A US mother is taking online retailer Etsy to court after her son was allegedly strangled to death by an amber teething necklace purchased on the popular website by a friend.
Danielle Morin says Etsy shares the blame for the death of her son, Deacon, in October 2016, for selling an unsafe product. The 18-month-old was found unconscious at his childcare centre in Fontana, California, after the necklace reportedly tightened around his throat while he napped. He died five days later.
Ms Morin is now on a mission to draw attention to the dangers of using the necklaces, which the US Food and Drug Administration (FDA) deemed ineffective in December 2018.
"I get emotional when I talk about him because I want to make sure that I do his honour, talk about him the way that he deserves to be talked about," Ms Morin told ABC News. "He was the sweetest little boy."
And while the single mum knows others blame her for Deacon's death, Ms Morin says she assumed the necklace was safe.
"A lot of people want to blame me, like, 'Well, you put the product on your child," she said. "Well, it said that it was a baby necklace and I assumed that it was safe. I would have never knowingly put a dangerous product in the hands of my child."
In a statement provided to ABC News, Etsy said: "Deacon's death was a great tragedy and our hearts are with his mother and family. While we understand the desire to take action, Etsy is a platform and did not make or directly sell this item. We believe the allegations should be directed at the criminally-negligent day care providers or, if appropriate, the seller of the necklace."
But the grieving mum believes it's simply not good enough.
Ms Morin took to Facebook on Wednesday to express her dismay that the necklaces are still for sale on the platform. "Thousands are still available," she writes, adding: "I hope parents will reconsider putting these necklaces on their children. No mother deserves to bury a child."
Last year the US Food and Drug Administration (FDA) issued a renewed warning about the teething necklaces after reports their use had been linked to death and serious injuries to infants and children. Additionally, they noted that: "the safety and effectiveness of teething jewellery to treat teething pain and/or provide sensory stimulation have not been established".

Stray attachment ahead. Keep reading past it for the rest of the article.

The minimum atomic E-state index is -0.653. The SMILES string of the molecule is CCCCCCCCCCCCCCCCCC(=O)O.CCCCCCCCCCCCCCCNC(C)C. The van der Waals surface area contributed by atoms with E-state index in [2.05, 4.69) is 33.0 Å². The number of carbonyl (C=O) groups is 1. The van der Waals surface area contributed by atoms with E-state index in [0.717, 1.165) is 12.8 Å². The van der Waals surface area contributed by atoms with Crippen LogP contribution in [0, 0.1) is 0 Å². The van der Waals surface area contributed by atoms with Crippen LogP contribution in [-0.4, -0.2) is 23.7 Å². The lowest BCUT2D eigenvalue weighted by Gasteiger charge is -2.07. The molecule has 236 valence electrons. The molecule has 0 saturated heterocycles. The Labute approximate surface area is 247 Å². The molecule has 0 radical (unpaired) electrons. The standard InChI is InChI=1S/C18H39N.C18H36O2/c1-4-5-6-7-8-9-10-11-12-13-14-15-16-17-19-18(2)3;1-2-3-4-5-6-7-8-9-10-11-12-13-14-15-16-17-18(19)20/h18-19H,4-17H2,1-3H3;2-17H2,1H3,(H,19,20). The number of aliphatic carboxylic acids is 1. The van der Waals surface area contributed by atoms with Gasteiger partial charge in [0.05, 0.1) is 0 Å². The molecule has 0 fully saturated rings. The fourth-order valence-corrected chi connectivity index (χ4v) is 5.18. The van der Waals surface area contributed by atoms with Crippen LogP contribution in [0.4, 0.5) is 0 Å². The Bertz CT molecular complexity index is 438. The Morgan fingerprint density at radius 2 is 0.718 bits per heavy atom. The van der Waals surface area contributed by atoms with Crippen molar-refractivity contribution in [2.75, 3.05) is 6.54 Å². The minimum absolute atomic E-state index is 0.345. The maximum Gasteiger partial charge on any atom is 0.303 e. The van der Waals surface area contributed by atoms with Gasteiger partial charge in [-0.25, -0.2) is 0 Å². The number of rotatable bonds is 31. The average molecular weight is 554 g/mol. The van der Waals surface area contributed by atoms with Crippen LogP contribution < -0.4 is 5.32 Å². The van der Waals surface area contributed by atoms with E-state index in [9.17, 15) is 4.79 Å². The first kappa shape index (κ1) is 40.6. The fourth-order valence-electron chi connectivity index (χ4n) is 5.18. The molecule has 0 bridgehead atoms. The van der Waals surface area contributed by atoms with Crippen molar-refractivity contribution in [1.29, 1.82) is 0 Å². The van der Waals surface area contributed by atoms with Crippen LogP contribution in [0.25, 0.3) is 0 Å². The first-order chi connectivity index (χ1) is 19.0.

"The risks of using teething jewellery include choking, strangulation, injury to the mouth, and infection," the FDA wrote.
And their recommendations were clear:
- Do not use necklaces, bracelets, or any other jewellery marketed for relieving teething pain.
- Be aware that the use of jewellery marketed for relieving teething pain or provide sensory stimulation to people with special needs can lead to serious injuries including strangulation or choking.
- Talk to your doctor about alternative ways you can reduce teething pain such as: gently rubbing or massaging the gums with a clean finger, giving the teething child a teething ring made of firm rubber.
The American Academy of Pediatrics also updated their own guidelines following the FDA warning, adding: "The American Academy of Pediatrics (AAP) does not recommend that infants wear any jewellery."
Here in Australia, Red Nose and the Australian Competition and Consumer Commission (the ACCC) have both issued prior warnings about the necklaces. The ACCC tested various products with results indicating that some teething necklaces would fail the mandatory requirements for teethers.
Red Nose also has a clear stance.
"Red Nose does not recommend placing anything around the neck of a sleeping baby as this could tighten during sleep and make breathing difficult and may even strangle baby. Furthermore, strings of beads could break and individual beads could end up in a baby's mouth, presenting a choking hazard."
While Amber is touted for its "healing properties," there is no scientific evidence that suggests they work to soothe teething pain. One study published in the journal Archives de Pédiatrie concluded that the beads are a "quack remedy with a real risk of strangulation or aspiration of small beads." And University of Auckland chemistry Professor Allan Blackman who assessed the necklaces, noted: "amber does contain succinic acid but … you would have to heat it to at least 200C to get it out of the amber and into your baby's blood stream which is not going to happen when baby's temperature is 36.9C.
"In layman's terms it's extraordinarily unlikely, it's snake oil".